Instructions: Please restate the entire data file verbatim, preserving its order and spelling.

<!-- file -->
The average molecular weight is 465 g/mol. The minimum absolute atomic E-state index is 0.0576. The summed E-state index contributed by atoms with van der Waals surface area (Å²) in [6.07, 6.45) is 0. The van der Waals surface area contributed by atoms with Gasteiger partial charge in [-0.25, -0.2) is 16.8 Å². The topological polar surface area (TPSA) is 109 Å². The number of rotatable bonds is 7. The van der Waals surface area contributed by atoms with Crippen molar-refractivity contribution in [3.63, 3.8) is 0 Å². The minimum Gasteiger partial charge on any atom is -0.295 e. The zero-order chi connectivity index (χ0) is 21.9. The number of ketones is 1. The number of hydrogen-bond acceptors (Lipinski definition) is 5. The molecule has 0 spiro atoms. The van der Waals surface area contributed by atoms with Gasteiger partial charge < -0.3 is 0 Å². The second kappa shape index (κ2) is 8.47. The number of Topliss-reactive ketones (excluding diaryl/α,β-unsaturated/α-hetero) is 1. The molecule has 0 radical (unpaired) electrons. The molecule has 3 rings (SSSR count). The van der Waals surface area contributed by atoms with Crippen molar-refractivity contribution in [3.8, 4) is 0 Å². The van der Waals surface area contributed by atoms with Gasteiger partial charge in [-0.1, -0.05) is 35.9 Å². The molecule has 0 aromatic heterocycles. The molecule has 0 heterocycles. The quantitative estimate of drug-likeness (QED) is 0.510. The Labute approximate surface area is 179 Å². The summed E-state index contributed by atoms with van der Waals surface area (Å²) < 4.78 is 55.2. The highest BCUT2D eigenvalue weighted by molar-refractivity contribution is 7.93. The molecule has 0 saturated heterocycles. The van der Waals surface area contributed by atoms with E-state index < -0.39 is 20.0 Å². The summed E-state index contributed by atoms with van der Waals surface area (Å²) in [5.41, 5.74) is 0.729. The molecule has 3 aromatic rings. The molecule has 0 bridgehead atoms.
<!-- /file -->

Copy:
The average molecular weight is 465 g/mol. The minimum absolute atomic E-state index is 0.0576. The summed E-state index contributed by atoms with van der Waals surface area (Å²) in [6.07, 6.45) is 0. The van der Waals surface area contributed by atoms with Gasteiger partial charge in [-0.25, -0.2) is 16.8 Å². The topological polar surface area (TPSA) is 109 Å². The number of rotatable bonds is 7. The van der Waals surface area contributed by atoms with Crippen molar-refractivity contribution in [3.63, 3.8) is 0 Å². The minimum Gasteiger partial charge on any atom is -0.295 e. The zero-order chi connectivity index (χ0) is 21.9. The number of ketones is 1. The number of hydrogen-bond acceptors (Lipinski definition) is 5. The molecule has 0 spiro atoms. The van der Waals surface area contributed by atoms with Gasteiger partial charge < -0.3 is 0 Å². The second kappa shape index (κ2) is 8.47. The number of Topliss-reactive ketones (excluding diaryl/α,β-unsaturated/α-hetero) is 1. The molecule has 0 radical (unpaired) electrons. The molecule has 3 rings (SSSR count). The van der Waals surface area contributed by atoms with Crippen molar-refractivity contribution in [3.8, 4) is 0 Å². The van der Waals surface area contributed by atoms with Gasteiger partial charge in [-0.1, -0.05) is 35.9 Å². The molecule has 0 aromatic heterocycles. The molecule has 0 heterocycles. The quantitative estimate of drug-likeness (QED) is 0.510. The Labute approximate surface area is 179 Å². The summed E-state index contributed by atoms with van der Waals surface area (Å²) < 4.78 is 55.2. The highest BCUT2D eigenvalue weighted by molar-refractivity contribution is 7.93. The molecule has 0 saturated heterocycles. The van der Waals surface area contributed by atoms with E-state index < -0.39 is 20.0 Å². The summed E-state index contributed by atoms with van der Waals surface area (Å²) in [5.41, 5.74) is 0.729. The molecule has 3 aromatic rings. The molecule has 0 bridgehead atoms.